One element of Max Baucus’ health care proposal is a new “excise tax” on insurers who offer high-value health care plans. This is basically a backdoor way of curbing the tax exclusion for employer-provided health care, since the incidence of the taxes should be the same either way. But it’s politically a bit easier to do. Also helping to ease the path is that the tax threshold is set quite high, so the vast majority of people won’t be impacted at all. But there’s a catch! The threshold is indexed to the CPI, not to the growth in health costs or health insurance premiums. Since premiums are growing way faster than CPI, this means that each year more-and-more plans will hit the threshold. That will mean some combination of additional payment of the excise tax and some additional switching by employers away from giving people expensive health plans and toward giving them higher wages, with the wages subject to taxation.
This accomplishes two things. One it tends to “bend the curve” over time by encouraging people to consume less health care and more Stuff That’s Not Health Care. Two, it means that over time the tax generates more-and-more revenue reducing the deficit over the long haul—thanks to this latter feature, the Baucus Plan looks much better relative to the House bill if you score it on a 20-year time horizon, which presumably is why Kent Conrad wants health care scored on a 20-year time horizon.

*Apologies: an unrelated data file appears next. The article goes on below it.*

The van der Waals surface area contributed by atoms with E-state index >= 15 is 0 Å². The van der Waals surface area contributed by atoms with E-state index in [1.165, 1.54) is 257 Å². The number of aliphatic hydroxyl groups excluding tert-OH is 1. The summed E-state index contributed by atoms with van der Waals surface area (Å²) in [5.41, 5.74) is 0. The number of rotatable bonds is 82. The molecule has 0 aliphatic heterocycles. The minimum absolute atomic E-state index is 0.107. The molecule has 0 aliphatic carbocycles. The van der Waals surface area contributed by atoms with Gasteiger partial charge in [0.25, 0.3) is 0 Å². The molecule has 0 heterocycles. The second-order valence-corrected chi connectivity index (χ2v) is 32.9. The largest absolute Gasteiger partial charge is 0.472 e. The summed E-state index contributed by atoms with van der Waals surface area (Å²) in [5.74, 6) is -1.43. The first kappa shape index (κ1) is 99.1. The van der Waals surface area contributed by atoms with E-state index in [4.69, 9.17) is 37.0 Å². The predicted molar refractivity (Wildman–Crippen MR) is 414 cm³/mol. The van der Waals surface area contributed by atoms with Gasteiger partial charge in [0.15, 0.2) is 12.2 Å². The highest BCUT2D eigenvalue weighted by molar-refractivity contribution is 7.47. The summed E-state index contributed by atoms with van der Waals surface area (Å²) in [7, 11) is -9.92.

At any rate, I think this is a great idea—very clever. Ezra Klein, however, tempers my enthusiasm by worrying that it may be too clever: “There seems a substantial chance that it will become like the AMT, and Congress raises it year after year to escape consumer backlash.” Maybe! But this is the part where making it an excise tax on insurance companies rather than a tax on beneficiaries makes a different. Even though the incidence of the two taxes is the same, the administration is totally different. When a new person is hit by the AMT it’s the most obvious tax change in the world—you literally need to go fill out a set of different forms that screams “YOU’RE PAYING A NEW TAX.” Members of congress naturally fear a backlash. But the excise tax structure will help avoid this by making the tax largely invisible to everyone outside insurance companies and corporate HR departments.
All things considered, this is good policy done in an impressive artful way. Any final bill would do well to mimic it. And it’s worth noting that though the House bill is deficit neutral within a ten year window, by year ten expenditures already exceed revenues and that problem would grow worse in years eleven, twelve, etc. Baucus’ excise tax avoids that problem, which is a big plus.